Why HR Says No to Freelancers
Julia Kravchenko | HR| By
Software development companies are tightly connected with new ideas and forms of work. They invent new approaches to make their employees feel comfortable, happy and motivated.
I would even say that IT business gave an immense boost to the gig economy and freelancing – nowadays it’s far easier to work from home, particularly for programmers. Your tools – a laptop and the internet – are already with you at your home, so there’s no reason to waste your precious time on commuting. Remote work comes with flexible hours, the chance to control your workload and many other advantages. No wonder a shocking 35% of workers choose to become a freelancer.
Let’s face the truth – IT companies have spoiled their freelancer workers. Some now they reap the fruit of failed deadlines and fake portfolios just to name a few. They made that freelance “broth,” and they must sup it.
Why HR Says No to Freelancers
Having more than 10 years of experience in recruiting and interviewing developers I decided to share my knowledge and made a list of features and bugs every HR should be aware of while considering hiring a freelancer.
The first stage where you can run into a problem is during the interview, and you have to be a bit of Sherlock Holmes to detect if a candidate provides you with his/her own portfolio. Software being an abstract product is easy to lie about, and lots of developers hide their zero experience by the phrase “under NDA project.”
If you look for a programmer on such resources as Upwork or Fiverr, you can also see ratings and feedback. Don’t focus much on them, because they are even easier to fake than a portfolio. Some freelancers provide services like writing positive feedbacks on freelance websites, which is totally insane.
After hiring goes management. Though typically it’s a Project Manager who is responsible, but if a new team member doesn’t meet the further requirements you will also get a headache. What troubles can HR have on this stage?
Freelancers are a kind of entrepreneur, caring about their own business first. Despite firm promises to complete your tasks first you can be #N in their list of projects. It’s always good to have a substitute, a reliable backup just in case.
How to control – that is the question. Be as precise as possible while defining tools, trackers and expectations during the interview. Mind that some people work worse when they are constantly controlled, while others get too relaxed without supervision. Reaching a golden balance might take longer than a project lasts.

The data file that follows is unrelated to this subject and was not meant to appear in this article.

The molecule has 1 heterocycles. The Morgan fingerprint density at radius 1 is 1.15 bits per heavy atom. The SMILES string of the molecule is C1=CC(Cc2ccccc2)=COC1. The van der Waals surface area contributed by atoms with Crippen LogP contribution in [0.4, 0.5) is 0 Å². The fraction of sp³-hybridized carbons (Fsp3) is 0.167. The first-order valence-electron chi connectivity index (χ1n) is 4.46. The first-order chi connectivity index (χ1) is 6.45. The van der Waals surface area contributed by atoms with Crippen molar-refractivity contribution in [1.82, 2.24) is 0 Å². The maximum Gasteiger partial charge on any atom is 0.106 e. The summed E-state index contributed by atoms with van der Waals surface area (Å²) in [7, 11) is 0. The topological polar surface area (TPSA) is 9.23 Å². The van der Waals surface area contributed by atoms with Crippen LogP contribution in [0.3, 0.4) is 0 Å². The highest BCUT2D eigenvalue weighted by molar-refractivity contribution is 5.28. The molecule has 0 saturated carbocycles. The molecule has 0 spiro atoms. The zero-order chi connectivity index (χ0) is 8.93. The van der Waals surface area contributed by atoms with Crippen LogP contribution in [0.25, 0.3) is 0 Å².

On the other hand, oversupervision might lead you unplanned expenditures too. It’s not a contractor who will increase rates for excessive control but an auditor from Department of Labor fining you for underpayment. The more you control a freelancer, the higher the chance is is that they will be found your full-time employee.
Speaking of duration, there is also onboarding to consider. Despite the fact that freelance developers work from home they also need time to get used to your company systems and demands. Not many of them are so experienced that they can work completely independently. For a long-term project that requires additional training it’s better to hire a full-time worker. It goes without saying that there is no reason to invest in the education of a person who will leave soon.
Here we cover two issues which are most likely to stop HR managers from dealing with contractors.
Freelancers are not easy to control, so meeting deadlines can be a matter of chance. Once I had a terrible experience when a worker simply disappeared three days before submitting his task. He didn’t pick up the phone, deleted me from all social networks and, what was worse, changed all the passwords to the project materials.
And if you’re lucky enough to get the work done on time, there is no quality guarantee. You can be frustrated by what you get because of dozen of reasons – misunderstanding, freelancer’s poor work experience, undercontrol, etc.
Having experienced all the above mentioned issues now I think twice before hiring a freelancer. All things considered, if a job position you hire for demands regular monitoring you’d be better served by considering an in-house employee.